Yesterday came the announcement that MLS would partner with the USL-Pro and offer increased opportunities for reserve players to get playing time, either on loan to the USL clubs or through an expanded reserve league, and today, more details have come forth. Over at Philly.com, Jonathan Tannenwald does a good job breaking down the options available to MLS clubs over time:
MLS teams can form an affiliation with an existing USL PRO team.
MLS teams can enter their reserve teams as standalone USL PRO clubs.
It will remain possible for MLS teams to just put their reserve teams in a MLS reserve league.
This year, with the possibilities and rules still being worked out, the arrangement will be a little ad hoc, and the biggest news is that 13 of the 19 clubs in MLS will play a home-and-away series between their reserve teams and a USL-Pro team, in addition to the regular MLS Reserve League schedule, which was around 10 games in length in 2012. Four teams, D.C. United, Philadelphia Union, New England Revolution and Sporting Kansas City are affiliating with USL-Pro clubs this year and will not participate in the reserve series with USL teams.
Where does that leave Chivas USA?
They are the only team in the league that has passed on either playing USL teams in reserve matches and partnering with USL-Pro clubs this year. The only one.
On the surface, this seems like an absolutely terrible idea. Why not give young players more opportunities to develop, get game action, either by sending them on loan or by playing a couple more games over the course of the season?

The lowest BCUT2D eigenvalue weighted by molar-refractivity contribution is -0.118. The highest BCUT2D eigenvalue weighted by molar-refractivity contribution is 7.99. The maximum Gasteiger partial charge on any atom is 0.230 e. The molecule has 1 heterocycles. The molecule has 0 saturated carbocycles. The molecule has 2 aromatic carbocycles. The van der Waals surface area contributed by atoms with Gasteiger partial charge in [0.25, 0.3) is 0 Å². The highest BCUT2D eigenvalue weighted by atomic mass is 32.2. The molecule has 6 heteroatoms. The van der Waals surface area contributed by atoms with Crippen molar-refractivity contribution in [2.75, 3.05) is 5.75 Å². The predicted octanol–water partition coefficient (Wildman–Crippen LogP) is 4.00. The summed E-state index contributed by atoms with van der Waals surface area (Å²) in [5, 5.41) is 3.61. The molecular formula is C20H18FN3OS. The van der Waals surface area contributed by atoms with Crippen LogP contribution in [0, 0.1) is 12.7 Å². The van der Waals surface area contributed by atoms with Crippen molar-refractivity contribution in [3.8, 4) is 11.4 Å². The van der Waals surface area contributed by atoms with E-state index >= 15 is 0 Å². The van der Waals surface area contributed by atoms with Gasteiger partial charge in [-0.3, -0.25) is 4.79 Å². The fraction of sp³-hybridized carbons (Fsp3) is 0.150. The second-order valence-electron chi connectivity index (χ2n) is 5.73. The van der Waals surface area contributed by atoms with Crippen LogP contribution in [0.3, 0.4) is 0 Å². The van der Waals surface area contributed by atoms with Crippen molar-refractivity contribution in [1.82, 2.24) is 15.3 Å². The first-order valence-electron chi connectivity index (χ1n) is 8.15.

The devil's advocate position could include the following: it is only year one of this partnership, and Chivas may just want to see how it unfolds before jumping in later on. With the home-and-away series, in reality, Chivas USA's reserves are only missing out on two games all year - not a significant amount.
But still. We know that Chivas USA is trying to stock the team with people (management, coaches, players) from Mexico, but it should be remembered that the club is still part of MLS and American soccer. Sure, two games isn't a lot, but why forego this opportunity? What's the worst that could happen - a player getting seriously hurt? That's the nature of sports.
I'm sure we'll never know the motivations behind this decision, but on a perception level, it appears that Chivas isn't particularly concerned with giving players who don't see the field much a run out. It looks like Chivas USA is not only changing its philosophy, but it is actively disengaging from the league overall. Again, in the long run, we could see this develop in several directions, but opting out looks bad for the moment.
What do you think? Leave a comment below!